It is easy to generalize and believe the worst about the world so we can cut our vulnerability into it. If we are no longer vulnerable to the world, then the world cannot hurt us. This is the easy way out. The harder thing to do is to continue believing that there is good in the world, and it is in the majority. When we believe that the world is good, we will act as if the world is good. This will perpetuate positive acts and fulfill that exact prophecy.

“The weak can never forgive. Forgiveness is an attribute of the strong.”

Forgiveness is tremendously more difficult than holding a grudge. In order to forgive, we have to rise above the event that happened for the resolution of peace. The reason that forgiveness is in the internal section is that most of the time forgiveness is really for yourself.

Just as it is described in Siddhartha, “Holding on to anger is like grasping a hot coal with the intent of throwing it at someone else; you are the one who gets burned.”

When we hold onto grudges and are reluctant to forgive, we are the primary person being burned. We are the ones who asked to carry that burden. We think that by putting ourselves through that burden that we are somehow hurting the recipient more. Even if that was true, is it really worth it to bring yourself down just so you can drag another person down with you?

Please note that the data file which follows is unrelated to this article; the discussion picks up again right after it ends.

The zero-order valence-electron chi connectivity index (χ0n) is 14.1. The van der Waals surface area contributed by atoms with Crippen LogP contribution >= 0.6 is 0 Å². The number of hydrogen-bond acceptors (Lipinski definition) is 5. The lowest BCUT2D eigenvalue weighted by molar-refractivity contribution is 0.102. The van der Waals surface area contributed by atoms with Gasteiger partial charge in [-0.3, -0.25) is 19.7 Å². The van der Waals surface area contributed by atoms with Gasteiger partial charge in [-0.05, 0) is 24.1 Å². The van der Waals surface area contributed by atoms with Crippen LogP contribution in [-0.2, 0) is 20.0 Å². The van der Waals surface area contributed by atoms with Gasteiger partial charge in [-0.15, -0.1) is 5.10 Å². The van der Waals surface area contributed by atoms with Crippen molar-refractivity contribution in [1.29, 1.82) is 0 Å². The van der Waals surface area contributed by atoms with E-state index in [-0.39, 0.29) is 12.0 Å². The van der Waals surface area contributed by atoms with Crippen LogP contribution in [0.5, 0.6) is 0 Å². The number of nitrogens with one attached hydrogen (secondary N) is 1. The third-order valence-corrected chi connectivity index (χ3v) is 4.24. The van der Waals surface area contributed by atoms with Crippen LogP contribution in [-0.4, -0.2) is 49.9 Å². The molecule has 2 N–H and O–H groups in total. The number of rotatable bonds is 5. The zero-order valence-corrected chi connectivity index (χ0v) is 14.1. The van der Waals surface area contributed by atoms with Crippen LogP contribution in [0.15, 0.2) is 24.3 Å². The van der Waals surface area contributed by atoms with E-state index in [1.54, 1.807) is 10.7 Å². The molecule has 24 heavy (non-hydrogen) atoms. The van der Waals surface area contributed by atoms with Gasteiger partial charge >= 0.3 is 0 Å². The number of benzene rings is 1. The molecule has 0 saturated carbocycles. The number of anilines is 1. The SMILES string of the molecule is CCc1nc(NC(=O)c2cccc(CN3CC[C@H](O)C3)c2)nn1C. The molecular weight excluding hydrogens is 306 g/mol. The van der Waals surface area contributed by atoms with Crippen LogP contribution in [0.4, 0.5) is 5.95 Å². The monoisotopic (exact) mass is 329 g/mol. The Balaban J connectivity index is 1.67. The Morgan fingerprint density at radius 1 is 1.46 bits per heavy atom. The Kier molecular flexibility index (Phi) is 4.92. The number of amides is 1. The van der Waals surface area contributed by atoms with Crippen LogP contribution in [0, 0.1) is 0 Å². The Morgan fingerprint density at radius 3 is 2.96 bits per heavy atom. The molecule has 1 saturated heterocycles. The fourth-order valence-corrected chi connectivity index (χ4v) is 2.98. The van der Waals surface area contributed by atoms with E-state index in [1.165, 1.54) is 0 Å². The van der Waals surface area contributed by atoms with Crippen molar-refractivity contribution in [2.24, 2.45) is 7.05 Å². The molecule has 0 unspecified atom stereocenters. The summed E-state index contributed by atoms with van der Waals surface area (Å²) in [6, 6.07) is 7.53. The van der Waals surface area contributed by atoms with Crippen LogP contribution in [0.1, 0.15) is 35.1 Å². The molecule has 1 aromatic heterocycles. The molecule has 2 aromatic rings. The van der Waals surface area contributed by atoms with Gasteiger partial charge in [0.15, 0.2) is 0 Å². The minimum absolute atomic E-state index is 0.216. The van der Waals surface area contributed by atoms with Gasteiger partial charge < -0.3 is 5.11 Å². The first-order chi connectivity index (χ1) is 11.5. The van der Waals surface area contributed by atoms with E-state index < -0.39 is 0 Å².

“Whenever you are confronted with an opponent, conquer him with love.”

This is where we begin to see you what we are supposed to do externally to those difficult people that we encounter. We conquer them with love. It would be the easy thing to fight fire with fire, thinking that our fire will over rage theirs. However, are we looking for the easy way out again? No. The easy way out never helped us in the long run.

When someone throws their hate at us, they actually want us to react negatively. Why else would they be doing so? They want us to receive their anger. They want us to pick up their hot coals.

If we do receive their hate and let it manifest in us, that leaves both of us worse off. You now have another person’s heat flowing through you, and the person who gave it to you will go on believing that is a good method of dispensing their hate.

Use love as a shield from peoples heat, and be unaffected when they tried to give you theirs. Be the example of how to react in difficult situations, not the victim.

“An eye for an eye will make the whole world blind.”

The world is not fair. Good things happen to bad people, and bad things happen to good people. Seeking retribution and revenge for wrongdoings against you may not lead to such a satisfying ending as you think. Gandhi sets out reminders that, in a world devoid of forgiveness and filled with rage, we would constantly be fighting each other in order to get the upper hand or get even.